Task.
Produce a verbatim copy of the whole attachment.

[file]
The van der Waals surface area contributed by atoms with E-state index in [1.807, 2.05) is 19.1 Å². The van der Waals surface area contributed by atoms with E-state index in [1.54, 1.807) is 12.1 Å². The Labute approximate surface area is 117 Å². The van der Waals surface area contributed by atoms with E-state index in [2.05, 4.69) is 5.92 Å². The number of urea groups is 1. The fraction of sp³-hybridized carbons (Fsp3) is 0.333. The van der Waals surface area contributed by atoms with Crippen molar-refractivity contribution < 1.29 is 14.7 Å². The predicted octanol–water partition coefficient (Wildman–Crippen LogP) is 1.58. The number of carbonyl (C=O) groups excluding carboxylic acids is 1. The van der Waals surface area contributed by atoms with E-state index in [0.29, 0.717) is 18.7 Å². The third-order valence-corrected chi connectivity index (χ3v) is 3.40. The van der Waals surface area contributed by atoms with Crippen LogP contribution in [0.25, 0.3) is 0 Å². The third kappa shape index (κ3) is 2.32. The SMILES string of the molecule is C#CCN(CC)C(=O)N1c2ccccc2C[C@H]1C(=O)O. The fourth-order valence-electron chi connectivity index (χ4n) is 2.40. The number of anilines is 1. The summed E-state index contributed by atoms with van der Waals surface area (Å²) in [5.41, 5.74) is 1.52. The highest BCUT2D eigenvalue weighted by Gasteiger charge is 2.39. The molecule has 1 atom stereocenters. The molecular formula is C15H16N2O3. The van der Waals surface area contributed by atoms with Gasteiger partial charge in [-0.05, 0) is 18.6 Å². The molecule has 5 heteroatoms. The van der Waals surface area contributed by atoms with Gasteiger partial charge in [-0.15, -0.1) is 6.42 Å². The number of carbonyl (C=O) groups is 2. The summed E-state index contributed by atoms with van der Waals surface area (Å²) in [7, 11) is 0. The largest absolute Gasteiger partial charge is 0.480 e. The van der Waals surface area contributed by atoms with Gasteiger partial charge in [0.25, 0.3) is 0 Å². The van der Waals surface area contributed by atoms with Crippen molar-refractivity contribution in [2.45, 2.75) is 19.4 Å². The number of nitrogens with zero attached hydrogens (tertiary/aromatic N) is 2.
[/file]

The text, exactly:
The van der Waals surface area contributed by atoms with E-state index in [1.807, 2.05) is 19.1 Å². The van der Waals surface area contributed by atoms with E-state index in [1.54, 1.807) is 12.1 Å². The Labute approximate surface area is 117 Å². The van der Waals surface area contributed by atoms with E-state index in [2.05, 4.69) is 5.92 Å². The number of urea groups is 1. The fraction of sp³-hybridized carbons (Fsp3) is 0.333. The van der Waals surface area contributed by atoms with Crippen molar-refractivity contribution < 1.29 is 14.7 Å². The predicted octanol–water partition coefficient (Wildman–Crippen LogP) is 1.58. The number of carbonyl (C=O) groups excluding carboxylic acids is 1. The van der Waals surface area contributed by atoms with E-state index in [0.29, 0.717) is 18.7 Å². The third-order valence-corrected chi connectivity index (χ3v) is 3.40. The van der Waals surface area contributed by atoms with Crippen LogP contribution in [0.25, 0.3) is 0 Å². The third kappa shape index (κ3) is 2.32. The SMILES string of the molecule is C#CCN(CC)C(=O)N1c2ccccc2C[C@H]1C(=O)O. The fourth-order valence-electron chi connectivity index (χ4n) is 2.40. The number of anilines is 1. The summed E-state index contributed by atoms with van der Waals surface area (Å²) in [5.41, 5.74) is 1.52. The highest BCUT2D eigenvalue weighted by Gasteiger charge is 2.39. The molecule has 1 atom stereocenters. The molecular formula is C15H16N2O3. The van der Waals surface area contributed by atoms with Gasteiger partial charge in [-0.05, 0) is 18.6 Å². The molecule has 5 heteroatoms. The van der Waals surface area contributed by atoms with Gasteiger partial charge in [-0.15, -0.1) is 6.42 Å². The number of carbonyl (C=O) groups is 2. The summed E-state index contributed by atoms with van der Waals surface area (Å²) in [7, 11) is 0. The largest absolute Gasteiger partial charge is 0.480 e. The van der Waals surface area contributed by atoms with Gasteiger partial charge in [0.25, 0.3) is 0 Å². The van der Waals surface area contributed by atoms with Crippen molar-refractivity contribution in [2.45, 2.75) is 19.4 Å². The number of nitrogens with zero attached hydrogens (tertiary/aromatic N) is 2.